My memory of Mom is laced with images of her prancing through our kitchen in La Plaine, outside of Port-au-Prince in Haiti. It seems everything she did was tied to that space, in this house planted in the middle of nowhere, literally, smack in the midst of overgrown sugarcane and Neem trees. Removed from the city, she felt disconnected, further from her parents and her friends. I was only two years old, and fragile, susceptible to stomach cramps.
“Don’t let her drink any colas or carbonated drinks,” my pediatrician said.
Mom converted me to tisanes, boiling water infused with lettuce leaves, and she occupied her time gluing our family together with food. I can still see her in the kitchen, laying her ingredients out on the blue-tiled counter-top. On the wall, she kept track of time with a clock stuck to the center of a blue frying pan. I watched her strain and preserve her own yogurt in little measured plastic pots with the picture of a cow, and she made her own pikliz in a mason jar and locked away in the garde-manger. Her fingers, like winged birds, would flutter around an egg and delicately remove the top when making me oeuf a la coque for breakfast, and placed them in little silver egg cups with a long-stemmed spoon inside and a salt shaker next to it. On weekends, I propped myself up on the old red vinyl chairs and watched her roll out her pizza-dough before spreading ketchup and mustard on it, and topping it with cheese. If I got out of line, her favorite spanking weapon was a plastic egg spoon that lit my legs and bum on fire. She could cook and parent at the same time without leaving the kitchen.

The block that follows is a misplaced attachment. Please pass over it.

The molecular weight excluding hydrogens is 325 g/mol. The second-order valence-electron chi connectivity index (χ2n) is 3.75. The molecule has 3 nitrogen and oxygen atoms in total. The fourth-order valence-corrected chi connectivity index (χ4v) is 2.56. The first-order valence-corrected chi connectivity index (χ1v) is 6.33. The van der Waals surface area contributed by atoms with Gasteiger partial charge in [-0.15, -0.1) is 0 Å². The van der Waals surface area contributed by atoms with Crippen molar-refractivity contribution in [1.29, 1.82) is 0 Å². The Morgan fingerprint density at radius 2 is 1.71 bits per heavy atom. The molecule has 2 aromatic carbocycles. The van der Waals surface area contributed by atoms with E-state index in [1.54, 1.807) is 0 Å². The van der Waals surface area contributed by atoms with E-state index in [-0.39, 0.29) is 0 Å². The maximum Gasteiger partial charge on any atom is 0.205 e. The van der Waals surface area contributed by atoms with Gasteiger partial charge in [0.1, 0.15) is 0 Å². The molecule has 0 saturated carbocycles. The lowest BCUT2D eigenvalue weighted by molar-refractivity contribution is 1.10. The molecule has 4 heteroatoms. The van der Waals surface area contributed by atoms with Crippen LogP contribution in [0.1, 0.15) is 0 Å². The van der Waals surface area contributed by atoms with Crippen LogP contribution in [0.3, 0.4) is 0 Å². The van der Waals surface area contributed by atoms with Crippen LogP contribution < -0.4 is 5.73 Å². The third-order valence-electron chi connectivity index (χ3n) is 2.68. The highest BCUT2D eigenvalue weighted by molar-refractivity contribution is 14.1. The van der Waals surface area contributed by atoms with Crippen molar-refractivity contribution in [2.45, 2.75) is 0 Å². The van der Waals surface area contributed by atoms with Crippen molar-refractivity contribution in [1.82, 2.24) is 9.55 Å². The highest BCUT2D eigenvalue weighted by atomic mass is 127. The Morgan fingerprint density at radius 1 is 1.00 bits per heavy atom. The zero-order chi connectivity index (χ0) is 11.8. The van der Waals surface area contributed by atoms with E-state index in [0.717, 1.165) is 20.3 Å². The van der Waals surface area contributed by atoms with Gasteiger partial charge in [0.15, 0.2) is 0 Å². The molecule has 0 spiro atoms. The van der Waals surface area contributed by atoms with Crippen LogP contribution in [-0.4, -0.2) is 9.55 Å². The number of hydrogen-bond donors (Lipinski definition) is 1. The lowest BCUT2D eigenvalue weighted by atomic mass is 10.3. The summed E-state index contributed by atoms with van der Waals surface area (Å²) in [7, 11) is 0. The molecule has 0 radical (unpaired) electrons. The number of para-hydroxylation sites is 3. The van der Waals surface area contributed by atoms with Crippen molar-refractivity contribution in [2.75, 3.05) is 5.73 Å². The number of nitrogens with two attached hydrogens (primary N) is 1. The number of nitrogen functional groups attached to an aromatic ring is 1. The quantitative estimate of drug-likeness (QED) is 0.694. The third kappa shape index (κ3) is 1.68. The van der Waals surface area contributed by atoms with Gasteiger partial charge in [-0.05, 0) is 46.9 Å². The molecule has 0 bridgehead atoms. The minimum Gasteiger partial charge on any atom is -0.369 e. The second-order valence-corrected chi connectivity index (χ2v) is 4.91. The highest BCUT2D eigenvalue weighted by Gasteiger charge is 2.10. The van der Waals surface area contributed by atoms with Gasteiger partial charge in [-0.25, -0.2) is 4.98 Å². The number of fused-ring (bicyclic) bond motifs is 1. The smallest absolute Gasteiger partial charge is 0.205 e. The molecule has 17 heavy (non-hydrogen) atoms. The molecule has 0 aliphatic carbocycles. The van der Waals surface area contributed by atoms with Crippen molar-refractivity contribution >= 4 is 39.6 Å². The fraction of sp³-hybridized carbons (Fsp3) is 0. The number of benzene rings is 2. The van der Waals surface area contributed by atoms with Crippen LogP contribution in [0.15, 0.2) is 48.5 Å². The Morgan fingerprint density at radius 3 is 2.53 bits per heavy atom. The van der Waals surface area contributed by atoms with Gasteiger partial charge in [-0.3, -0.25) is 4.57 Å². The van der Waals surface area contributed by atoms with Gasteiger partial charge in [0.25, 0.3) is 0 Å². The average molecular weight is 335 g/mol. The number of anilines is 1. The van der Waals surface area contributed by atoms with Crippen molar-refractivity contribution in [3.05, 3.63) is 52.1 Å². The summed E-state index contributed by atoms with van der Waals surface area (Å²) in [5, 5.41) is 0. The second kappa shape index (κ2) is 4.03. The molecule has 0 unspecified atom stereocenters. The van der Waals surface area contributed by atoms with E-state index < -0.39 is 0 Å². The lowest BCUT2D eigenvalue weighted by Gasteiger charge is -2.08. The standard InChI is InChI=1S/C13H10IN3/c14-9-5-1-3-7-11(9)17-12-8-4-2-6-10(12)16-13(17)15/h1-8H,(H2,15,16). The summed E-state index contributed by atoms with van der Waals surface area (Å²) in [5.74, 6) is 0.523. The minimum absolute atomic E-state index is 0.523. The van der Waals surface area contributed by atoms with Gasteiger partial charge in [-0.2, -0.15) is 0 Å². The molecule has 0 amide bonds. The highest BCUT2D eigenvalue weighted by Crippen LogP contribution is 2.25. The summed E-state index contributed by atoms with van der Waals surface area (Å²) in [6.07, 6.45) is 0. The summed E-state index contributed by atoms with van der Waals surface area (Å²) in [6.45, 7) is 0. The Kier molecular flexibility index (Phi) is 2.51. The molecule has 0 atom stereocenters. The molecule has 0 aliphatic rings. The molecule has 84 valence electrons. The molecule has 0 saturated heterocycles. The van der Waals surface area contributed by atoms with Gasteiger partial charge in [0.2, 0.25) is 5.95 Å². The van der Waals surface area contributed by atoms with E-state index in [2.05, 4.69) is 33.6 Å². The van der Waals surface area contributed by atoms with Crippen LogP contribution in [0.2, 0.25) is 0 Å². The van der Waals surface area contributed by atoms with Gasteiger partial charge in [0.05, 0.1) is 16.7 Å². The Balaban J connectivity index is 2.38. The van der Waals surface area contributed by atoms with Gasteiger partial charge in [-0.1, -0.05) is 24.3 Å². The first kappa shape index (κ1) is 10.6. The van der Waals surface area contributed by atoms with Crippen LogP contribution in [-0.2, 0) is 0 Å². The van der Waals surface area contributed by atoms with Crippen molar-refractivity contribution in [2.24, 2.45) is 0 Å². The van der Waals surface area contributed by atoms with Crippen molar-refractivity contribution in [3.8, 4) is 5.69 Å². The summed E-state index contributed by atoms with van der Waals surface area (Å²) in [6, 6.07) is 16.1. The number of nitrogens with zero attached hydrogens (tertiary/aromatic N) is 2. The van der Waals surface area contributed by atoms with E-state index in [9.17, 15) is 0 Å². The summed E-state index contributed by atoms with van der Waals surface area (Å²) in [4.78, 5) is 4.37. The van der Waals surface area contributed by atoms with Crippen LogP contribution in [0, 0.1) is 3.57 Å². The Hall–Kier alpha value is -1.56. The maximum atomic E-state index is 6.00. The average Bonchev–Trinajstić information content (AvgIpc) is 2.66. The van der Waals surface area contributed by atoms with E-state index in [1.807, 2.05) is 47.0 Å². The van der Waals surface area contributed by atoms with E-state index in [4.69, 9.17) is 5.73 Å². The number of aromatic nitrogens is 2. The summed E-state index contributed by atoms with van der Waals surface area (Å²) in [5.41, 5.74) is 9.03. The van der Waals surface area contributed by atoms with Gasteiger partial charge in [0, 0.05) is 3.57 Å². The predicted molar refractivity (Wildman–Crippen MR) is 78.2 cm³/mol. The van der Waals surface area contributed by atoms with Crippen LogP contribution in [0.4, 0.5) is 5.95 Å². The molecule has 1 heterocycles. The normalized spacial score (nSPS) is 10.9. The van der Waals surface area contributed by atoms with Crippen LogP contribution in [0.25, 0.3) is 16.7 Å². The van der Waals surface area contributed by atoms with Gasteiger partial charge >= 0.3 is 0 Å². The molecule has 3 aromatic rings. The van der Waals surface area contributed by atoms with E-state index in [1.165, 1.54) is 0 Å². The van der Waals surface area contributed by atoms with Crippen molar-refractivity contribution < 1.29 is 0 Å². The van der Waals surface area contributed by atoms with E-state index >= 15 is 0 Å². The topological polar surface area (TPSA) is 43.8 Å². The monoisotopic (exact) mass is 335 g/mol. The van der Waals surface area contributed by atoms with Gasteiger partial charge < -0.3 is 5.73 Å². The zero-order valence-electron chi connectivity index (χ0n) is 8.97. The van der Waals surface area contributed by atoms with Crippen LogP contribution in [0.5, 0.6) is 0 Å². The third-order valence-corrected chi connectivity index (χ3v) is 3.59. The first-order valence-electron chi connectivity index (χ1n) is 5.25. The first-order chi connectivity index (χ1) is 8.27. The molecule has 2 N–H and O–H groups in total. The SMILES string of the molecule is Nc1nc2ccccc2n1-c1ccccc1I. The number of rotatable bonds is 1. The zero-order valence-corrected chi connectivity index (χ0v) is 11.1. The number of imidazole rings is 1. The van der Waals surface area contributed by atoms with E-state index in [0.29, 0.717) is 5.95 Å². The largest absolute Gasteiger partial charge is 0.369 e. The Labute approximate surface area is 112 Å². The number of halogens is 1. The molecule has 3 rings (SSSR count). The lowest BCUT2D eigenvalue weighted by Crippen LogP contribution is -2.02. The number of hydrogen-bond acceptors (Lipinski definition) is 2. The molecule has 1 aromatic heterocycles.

My mother kept all her recipes in an old black notebook with yellow pages, something she’d acquired from old aunts in the family. As I grew, she let me take a peek and asked if I wanted to learn how to make things. I always said no. As much as I enjoyed watching her, cooking to me was a boring process. What I cared about was having the food on my plate. I didn’t want to sweat making it, and I didn’t want to burn my fingers trying to light the defunct gas stove in the kitchen. Everyone jumped back when the fire actually caught and the blue flames came on.
“You will have to learn some day,” she said.
Someday, I’d have to learn to make my own dressing with chopped shallots and vinegar, my own rice pudding, my own gratin dauphinois, and when I turned seven, she pulled the vinyl chair in front of the stove and waited for me to climb up and cook my first spaghetti dish.
Spaghetti Itala was a product of the Dominican Republic, and I had begged my mother to buy it. I had fallen in love with the commercial. What I loved was the noodles’ odd shape, how they coiled like small tumble-weed or clumps of hay.
“Please, please, can we get that? It must taste so good,” I told her.
I didn’t realize I had to actually cook it, and I cried a little when I approached the steaming pot. The water was boiling hot like magma in a live volcano.
“It’s too hot,” I told her.
“Drop it in there,” she ordered, her voice sharp as it always is when she grows impatient. “Stop whining.”
The vapor burned my little fingers, and for fear of scorching myself, I dropped the first coil into the water from a distance.
“Get closer,” she pressed. “Otherwise you’ll splash water everywhere.”
I decided I hated cooking, and when I was done, I got off the chair and ran. If that was cooking, I wanted nothing to do with it. Later, my father reprimanded her for stressing me out, and those were the days where I was thankful that he stood up for me, and that he told her what I couldn’t say myself.
“She’s just a girl, leave her alone.”